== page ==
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Series / Really Wild Animals

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In the early 1990s, the National Geographic Society produced Really Wild Animals, an edutainment show for kids starring a talking globe called Spin, voiced by Dudley Moore. This show was before Zoboomafoo; heck, this show was before Kratts' Creatures! Its first six videos focused on the various animal habitats of the world, starting with Africa ("Swinging Safari"), Australia ("Wonders Down Under") and the oceans ("Deep Sea Dive"). The next three in the series (where Spin receives a character redesign that sticks with him for the rest of the series) are focused on South America's Amazon ("Totally Tropical Rain Forest"), North America ("Amazing North America") and Asia ("Adventures in Asia"). After covering all the main animal stomping grounds of the world, the series starts focusing on different kinds of animals, starting with "Dinosaurs and Other Creature Features", which focuses on dinosaurs and creepy creatures, like bats and insects. At this point, the format has changed to essentially a double feature, focusing on two subjects, each of which gets two songs.


Oh right, the songs. Every video had at least four songs per episode. National Geographic got Allen O'Day, one of the best songwriters of the 1970s, to produce some songs for the series. The first three videos had five songs each. Starting with the next three, there were no more than four songs per episode, but most kids probably didn't mind, as the songs were were really very good—good enough that most of those kids, now grown up, still think the songs rock.

All in all, this was a very sophisticated edutainment program for children, one that is overlooked far too often.

Not to be confused with The Really Wild Show, a very similar and equally obscure BBC series from the early 1990s.


Tropes in Really Wild Animals

  • Always a Bigger Fish: The format of a segment explaining the food chain in Swinging Safari—bugs get eaten by frogs, frogs get eaten by bigger frogs, and so forth.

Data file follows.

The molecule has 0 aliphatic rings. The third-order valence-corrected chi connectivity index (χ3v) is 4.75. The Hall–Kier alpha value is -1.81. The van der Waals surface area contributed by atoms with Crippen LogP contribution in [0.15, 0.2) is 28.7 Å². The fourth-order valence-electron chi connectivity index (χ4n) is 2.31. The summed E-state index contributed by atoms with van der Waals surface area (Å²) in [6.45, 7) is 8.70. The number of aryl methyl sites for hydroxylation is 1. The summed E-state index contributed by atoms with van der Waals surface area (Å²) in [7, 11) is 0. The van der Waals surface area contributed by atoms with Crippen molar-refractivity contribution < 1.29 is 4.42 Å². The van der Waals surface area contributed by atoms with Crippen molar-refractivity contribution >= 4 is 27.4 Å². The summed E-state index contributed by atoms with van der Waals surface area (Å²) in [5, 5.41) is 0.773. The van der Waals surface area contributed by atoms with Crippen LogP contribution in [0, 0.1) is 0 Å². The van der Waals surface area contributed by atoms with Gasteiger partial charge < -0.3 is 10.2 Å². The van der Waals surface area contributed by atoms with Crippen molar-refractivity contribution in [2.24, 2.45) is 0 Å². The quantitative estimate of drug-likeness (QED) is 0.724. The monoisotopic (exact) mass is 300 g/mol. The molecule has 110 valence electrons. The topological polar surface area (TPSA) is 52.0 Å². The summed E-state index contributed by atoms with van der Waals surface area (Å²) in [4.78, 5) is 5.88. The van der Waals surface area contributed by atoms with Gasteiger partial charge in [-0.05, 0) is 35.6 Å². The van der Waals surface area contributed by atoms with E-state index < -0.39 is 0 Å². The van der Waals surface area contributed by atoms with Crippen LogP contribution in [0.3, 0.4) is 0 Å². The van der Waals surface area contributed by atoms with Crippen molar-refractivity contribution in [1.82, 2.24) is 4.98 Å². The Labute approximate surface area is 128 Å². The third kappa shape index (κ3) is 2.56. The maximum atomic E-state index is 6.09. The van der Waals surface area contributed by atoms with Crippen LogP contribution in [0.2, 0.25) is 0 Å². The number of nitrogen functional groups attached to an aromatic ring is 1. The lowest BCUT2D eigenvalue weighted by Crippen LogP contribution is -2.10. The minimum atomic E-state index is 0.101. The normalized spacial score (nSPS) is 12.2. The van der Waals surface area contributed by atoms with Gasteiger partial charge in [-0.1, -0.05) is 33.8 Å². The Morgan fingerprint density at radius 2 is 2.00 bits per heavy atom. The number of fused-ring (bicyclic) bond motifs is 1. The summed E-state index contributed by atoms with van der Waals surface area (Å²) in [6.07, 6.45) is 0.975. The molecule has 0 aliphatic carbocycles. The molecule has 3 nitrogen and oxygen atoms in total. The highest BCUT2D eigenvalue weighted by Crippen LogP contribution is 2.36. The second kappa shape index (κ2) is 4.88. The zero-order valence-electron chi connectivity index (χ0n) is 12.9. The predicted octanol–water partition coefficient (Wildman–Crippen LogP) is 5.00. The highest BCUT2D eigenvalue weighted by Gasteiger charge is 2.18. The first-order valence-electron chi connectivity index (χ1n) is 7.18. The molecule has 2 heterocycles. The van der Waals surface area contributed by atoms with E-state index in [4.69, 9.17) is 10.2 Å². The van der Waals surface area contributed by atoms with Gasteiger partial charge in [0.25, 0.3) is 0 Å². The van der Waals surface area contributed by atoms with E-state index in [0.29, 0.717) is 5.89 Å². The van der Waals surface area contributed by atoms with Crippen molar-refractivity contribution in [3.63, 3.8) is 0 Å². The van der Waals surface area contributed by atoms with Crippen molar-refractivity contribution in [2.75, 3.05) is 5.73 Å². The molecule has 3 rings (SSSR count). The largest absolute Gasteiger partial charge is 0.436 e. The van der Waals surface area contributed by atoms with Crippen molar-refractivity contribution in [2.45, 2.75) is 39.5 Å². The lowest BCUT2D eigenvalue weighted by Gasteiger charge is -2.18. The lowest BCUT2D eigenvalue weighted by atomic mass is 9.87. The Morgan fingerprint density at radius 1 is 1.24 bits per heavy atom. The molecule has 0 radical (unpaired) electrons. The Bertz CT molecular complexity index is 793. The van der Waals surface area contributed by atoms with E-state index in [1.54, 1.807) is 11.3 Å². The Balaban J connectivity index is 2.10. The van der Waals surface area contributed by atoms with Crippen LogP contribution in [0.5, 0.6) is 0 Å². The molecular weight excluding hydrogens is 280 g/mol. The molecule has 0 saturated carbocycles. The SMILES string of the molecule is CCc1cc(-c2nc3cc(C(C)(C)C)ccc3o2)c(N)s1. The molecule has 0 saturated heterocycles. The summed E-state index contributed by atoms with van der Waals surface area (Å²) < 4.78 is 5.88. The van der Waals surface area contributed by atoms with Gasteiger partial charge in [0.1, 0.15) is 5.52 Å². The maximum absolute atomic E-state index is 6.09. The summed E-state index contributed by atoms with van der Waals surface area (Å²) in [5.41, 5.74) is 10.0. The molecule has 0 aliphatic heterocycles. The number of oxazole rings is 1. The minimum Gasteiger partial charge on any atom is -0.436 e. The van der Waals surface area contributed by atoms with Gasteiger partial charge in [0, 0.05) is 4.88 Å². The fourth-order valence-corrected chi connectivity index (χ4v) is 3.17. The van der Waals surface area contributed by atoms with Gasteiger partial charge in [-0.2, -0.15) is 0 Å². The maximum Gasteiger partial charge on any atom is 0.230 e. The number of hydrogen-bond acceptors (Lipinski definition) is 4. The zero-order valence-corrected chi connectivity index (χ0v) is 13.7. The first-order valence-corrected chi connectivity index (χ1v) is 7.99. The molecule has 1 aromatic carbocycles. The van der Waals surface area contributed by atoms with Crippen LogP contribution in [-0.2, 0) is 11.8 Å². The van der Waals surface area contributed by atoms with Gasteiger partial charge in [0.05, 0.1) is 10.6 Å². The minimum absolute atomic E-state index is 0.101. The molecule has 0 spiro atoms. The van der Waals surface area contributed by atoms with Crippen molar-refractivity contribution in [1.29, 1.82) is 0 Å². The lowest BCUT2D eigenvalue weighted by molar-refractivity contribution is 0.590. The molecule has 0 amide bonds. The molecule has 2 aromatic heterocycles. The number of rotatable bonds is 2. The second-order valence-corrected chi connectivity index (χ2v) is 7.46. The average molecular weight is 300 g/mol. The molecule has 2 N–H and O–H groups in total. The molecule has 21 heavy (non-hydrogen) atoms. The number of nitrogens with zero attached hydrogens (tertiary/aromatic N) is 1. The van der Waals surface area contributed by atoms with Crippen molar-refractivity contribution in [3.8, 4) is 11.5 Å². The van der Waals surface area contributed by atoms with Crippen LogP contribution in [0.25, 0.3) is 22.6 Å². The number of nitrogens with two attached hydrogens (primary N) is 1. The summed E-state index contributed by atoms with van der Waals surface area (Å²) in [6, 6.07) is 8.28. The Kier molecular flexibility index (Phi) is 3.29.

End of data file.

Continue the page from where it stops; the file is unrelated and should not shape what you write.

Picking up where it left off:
• Bat Out of Hell: In the episode "Dinosaurs and Other Creature Features", Spin disproves a whole bunch of myths about bats, telling viewers how they are not evil or monstrous creatures at all.
  • Early Installment Weirdness: The first three episodes featured a different animation model for Spin, the background was the sky until the third episode of the second season and the entire first season consisted of hour long episodes.
  • Everything's Better with Monkeys: If the place in question has non-human simians, no doubt about it they will be featured prominently. Special mention goes to "Swinging Safari", where not only do they have special guest Jane Goodall but feature an entire song dedicated to how much monkeys and humans are similar.
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  • Everything's Better with Penguins: "Deep Sea Dive" Covers the habits of the Emperor Penguin a SOLID DECADE before March of the Penguins.
  • Killer Gorilla: Thoroughly debunked in "Monkey Business."
  • King of Beasts: The lions in "Swinging Safari". The song about them even calls them as such.
  • Noble Bird of Prey: Frequently appears, and are always played for awesomeness, also some lesser known species appear like the African crowned eagle and white belled sea eagle from Southeast Asia.
  • Predators Are Mean: The show plays with this, being a show intended for all ages, not really ever showing a predator killing anything. (Other than insects and fish, most of the time.) And whenever there is a conflict between predator and prey, as between the mother ground squirrel and the rattlesnake, the prey is treated like the hero and the predator the villain. While the show tries to assure us that that there are no evil animals, it still does give the feel of this trope.
  • Stock Footage: Used occasionally from old movies such as The Lost World or White Pongo.


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